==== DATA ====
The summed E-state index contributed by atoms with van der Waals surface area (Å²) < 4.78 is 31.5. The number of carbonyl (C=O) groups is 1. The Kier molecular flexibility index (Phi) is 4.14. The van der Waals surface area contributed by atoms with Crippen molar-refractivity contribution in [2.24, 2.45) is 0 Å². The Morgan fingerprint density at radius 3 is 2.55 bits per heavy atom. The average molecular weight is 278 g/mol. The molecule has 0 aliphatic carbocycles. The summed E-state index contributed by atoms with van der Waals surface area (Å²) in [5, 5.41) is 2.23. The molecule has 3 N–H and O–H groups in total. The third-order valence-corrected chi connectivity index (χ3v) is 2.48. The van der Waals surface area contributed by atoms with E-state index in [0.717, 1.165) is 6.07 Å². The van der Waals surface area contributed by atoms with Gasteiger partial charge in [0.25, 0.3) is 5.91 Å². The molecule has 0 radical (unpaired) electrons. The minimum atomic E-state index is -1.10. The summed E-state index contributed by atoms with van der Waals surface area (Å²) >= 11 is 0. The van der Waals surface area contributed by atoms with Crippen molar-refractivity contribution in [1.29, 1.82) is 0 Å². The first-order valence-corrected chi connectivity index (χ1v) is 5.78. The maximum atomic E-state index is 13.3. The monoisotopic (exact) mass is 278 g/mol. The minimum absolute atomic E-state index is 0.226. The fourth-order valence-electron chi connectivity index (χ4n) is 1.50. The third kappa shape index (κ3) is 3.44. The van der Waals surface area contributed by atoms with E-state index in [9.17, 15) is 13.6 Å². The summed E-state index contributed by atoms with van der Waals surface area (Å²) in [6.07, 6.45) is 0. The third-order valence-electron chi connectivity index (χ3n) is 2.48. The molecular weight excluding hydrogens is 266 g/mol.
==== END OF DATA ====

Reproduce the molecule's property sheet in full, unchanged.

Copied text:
The summed E-state index contributed by atoms with van der Waals surface area (Å²) < 4.78 is 31.5. The number of carbonyl (C=O) groups is 1. The Kier molecular flexibility index (Phi) is 4.14. The van der Waals surface area contributed by atoms with Crippen molar-refractivity contribution in [2.24, 2.45) is 0 Å². The Morgan fingerprint density at radius 3 is 2.55 bits per heavy atom. The average molecular weight is 278 g/mol. The molecule has 0 aliphatic carbocycles. The summed E-state index contributed by atoms with van der Waals surface area (Å²) in [5, 5.41) is 2.23. The molecule has 3 N–H and O–H groups in total. The third-order valence-corrected chi connectivity index (χ3v) is 2.48. The van der Waals surface area contributed by atoms with E-state index in [0.717, 1.165) is 6.07 Å². The van der Waals surface area contributed by atoms with Gasteiger partial charge in [0.25, 0.3) is 5.91 Å². The molecule has 0 radical (unpaired) electrons. The minimum atomic E-state index is -1.10. The summed E-state index contributed by atoms with van der Waals surface area (Å²) >= 11 is 0. The van der Waals surface area contributed by atoms with Crippen molar-refractivity contribution in [1.29, 1.82) is 0 Å². The first-order valence-corrected chi connectivity index (χ1v) is 5.78. The maximum atomic E-state index is 13.3. The monoisotopic (exact) mass is 278 g/mol. The minimum absolute atomic E-state index is 0.226. The fourth-order valence-electron chi connectivity index (χ4n) is 1.50. The third kappa shape index (κ3) is 3.44. The van der Waals surface area contributed by atoms with E-state index in [9.17, 15) is 13.6 Å². The summed E-state index contributed by atoms with van der Waals surface area (Å²) in [6.07, 6.45) is 0. The third-order valence-electron chi connectivity index (χ3n) is 2.48. The molecular weight excluding hydrogens is 266 g/mol.